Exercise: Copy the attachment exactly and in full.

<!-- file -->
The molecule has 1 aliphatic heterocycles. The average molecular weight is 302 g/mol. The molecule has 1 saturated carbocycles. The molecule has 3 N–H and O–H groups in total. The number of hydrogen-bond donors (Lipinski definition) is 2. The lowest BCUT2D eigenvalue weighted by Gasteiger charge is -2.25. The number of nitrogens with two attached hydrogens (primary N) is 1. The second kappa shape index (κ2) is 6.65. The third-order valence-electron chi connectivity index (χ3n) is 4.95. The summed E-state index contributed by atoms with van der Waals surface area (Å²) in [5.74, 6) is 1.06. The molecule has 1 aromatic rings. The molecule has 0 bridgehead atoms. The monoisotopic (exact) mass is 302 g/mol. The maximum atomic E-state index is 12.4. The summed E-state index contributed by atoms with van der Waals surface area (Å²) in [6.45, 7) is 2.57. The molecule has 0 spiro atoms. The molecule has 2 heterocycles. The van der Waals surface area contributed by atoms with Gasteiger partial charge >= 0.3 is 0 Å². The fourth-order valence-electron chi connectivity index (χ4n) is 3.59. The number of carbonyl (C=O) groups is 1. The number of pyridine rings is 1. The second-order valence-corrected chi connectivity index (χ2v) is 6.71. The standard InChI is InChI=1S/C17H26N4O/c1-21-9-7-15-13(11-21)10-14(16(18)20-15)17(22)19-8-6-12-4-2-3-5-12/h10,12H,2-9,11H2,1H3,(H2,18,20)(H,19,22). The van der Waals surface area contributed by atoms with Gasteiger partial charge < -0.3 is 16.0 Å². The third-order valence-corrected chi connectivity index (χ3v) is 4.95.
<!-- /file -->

The molecule has 1 aliphatic heterocycles. The average molecular weight is 302 g/mol. The molecule has 1 saturated carbocycles. The molecule has 3 N–H and O–H groups in total. The number of hydrogen-bond donors (Lipinski definition) is 2. The lowest BCUT2D eigenvalue weighted by Gasteiger charge is -2.25. The number of nitrogens with two attached hydrogens (primary N) is 1. The second kappa shape index (κ2) is 6.65. The third-order valence-electron chi connectivity index (χ3n) is 4.95. The summed E-state index contributed by atoms with van der Waals surface area (Å²) in [5.74, 6) is 1.06. The molecule has 1 aromatic rings. The molecule has 0 bridgehead atoms. The monoisotopic (exact) mass is 302 g/mol. The maximum atomic E-state index is 12.4. The summed E-state index contributed by atoms with van der Waals surface area (Å²) in [6.45, 7) is 2.57. The molecule has 0 spiro atoms. The molecule has 2 heterocycles. The van der Waals surface area contributed by atoms with Gasteiger partial charge >= 0.3 is 0 Å². The fourth-order valence-electron chi connectivity index (χ4n) is 3.59. The number of carbonyl (C=O) groups is 1. The number of pyridine rings is 1. The second-order valence-corrected chi connectivity index (χ2v) is 6.71. The standard InChI is InChI=1S/C17H26N4O/c1-21-9-7-15-13(11-21)10-14(16(18)20-15)17(22)19-8-6-12-4-2-3-5-12/h10,12H,2-9,11H2,1H3,(H2,18,20)(H,19,22). The van der Waals surface area contributed by atoms with Gasteiger partial charge < -0.3 is 16.0 Å². The third-order valence-corrected chi connectivity index (χ3v) is 4.95.